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P0108 P0122 P123 P0203 P1478 P1496 P1598

Fix codes P0108 P0122 P123 P0203 P1478 P1496 P1598 on Dodge Grand Caravan, Plymouth Voyager

Site reader Becky wrote this post on ricksfreeautorepair.net: we have a 2002 voyager and have recently started having major problems, the codes that we currently have are P0108, P0122, P123, P0203, P1478, P1496, P1598. We have already replaced the TPS reset codes and still have the codes related, we have also checked and replaced the #3 fuel injector. Please help, Thank you

Here are the codes and their descriptions:
P0108 – Manifold Absolute Pressure/Barometric Pressure Circuit High Input
P0122 – Throttle/Pedal Position Sensor/Switch A Circuit Low Input,
P0123 – Throttle/Pedal Position Sensor/Switch A Circuit High Input
P0203 – Injector Circuit Malfunction – Cylinder 3
P0147 – Oxygen Sensor Heater Circuit Malfunction (Bank 1 Sensor 3)
P1496 – 5 Volt Supply Output Too Low
P1598 – A/C Pressure Sensor Volts Too High

Becky’s description of how they approached the problem is a perfect example of how not to do diagnostics. If we look at the codes and their descriptions we see that all of them have to do with circuit issues. Either we have a 5 volt circuit that’s too low, A/C pressure too high, and assorted other sensors with voltage that’s high or low. Becky made the classic mistake of seeing a sensor listed in the trouble code and assuming that that automatically meant the sensor was bad. But would the MAP, TPS, Injector, O2 sensor, and A/C pressure sensor all be bad at the same time. Not only unlikely, but just about impossible. What’s far more likely is a wiring problem. What’s needed here is a wiring diagram to find out what wiring harness connection all of these items have in common. The wiring diagram for these sensors shows a connector located near the coil pack. Now I know that shops are finding this connection to be a trouble spot because I read their reports. They’re finding melted wires at this point. The melted wires deprive some circuits of power and add too much power to other circuits. But anybody could have found this problem if they take a logical approach. The fix is to disassemble the melted mess of wires and splice in new ones.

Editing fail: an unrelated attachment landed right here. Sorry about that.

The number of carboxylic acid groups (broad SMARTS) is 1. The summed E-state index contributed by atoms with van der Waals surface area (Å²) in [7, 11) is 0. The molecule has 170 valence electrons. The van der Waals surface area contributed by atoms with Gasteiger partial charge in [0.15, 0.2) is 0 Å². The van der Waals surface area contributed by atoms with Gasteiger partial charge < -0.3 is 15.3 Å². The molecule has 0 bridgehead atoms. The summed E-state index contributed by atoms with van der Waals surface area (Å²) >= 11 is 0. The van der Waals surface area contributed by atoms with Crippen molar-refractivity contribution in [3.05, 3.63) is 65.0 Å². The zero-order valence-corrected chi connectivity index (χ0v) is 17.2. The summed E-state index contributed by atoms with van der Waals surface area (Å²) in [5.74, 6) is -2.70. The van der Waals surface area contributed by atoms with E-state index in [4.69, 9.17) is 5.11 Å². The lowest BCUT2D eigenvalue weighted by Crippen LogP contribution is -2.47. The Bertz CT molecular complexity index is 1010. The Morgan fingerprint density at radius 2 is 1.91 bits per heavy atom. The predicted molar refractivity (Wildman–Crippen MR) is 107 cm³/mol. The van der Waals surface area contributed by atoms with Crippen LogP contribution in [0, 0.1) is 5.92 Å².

What have we learned? Well, we have a case where we see 7 trouble codes that all report circuit problems. Since it’s highly unlikely that all sensors are bad, it must be a wiring problem. Get a wiring diagram and find where the common connections are located in the vehicle. Then start at each sensor and follow the wires back to the connectors.

© 2012 Rick Muscoplat

Posted on by Rick Muscoplat

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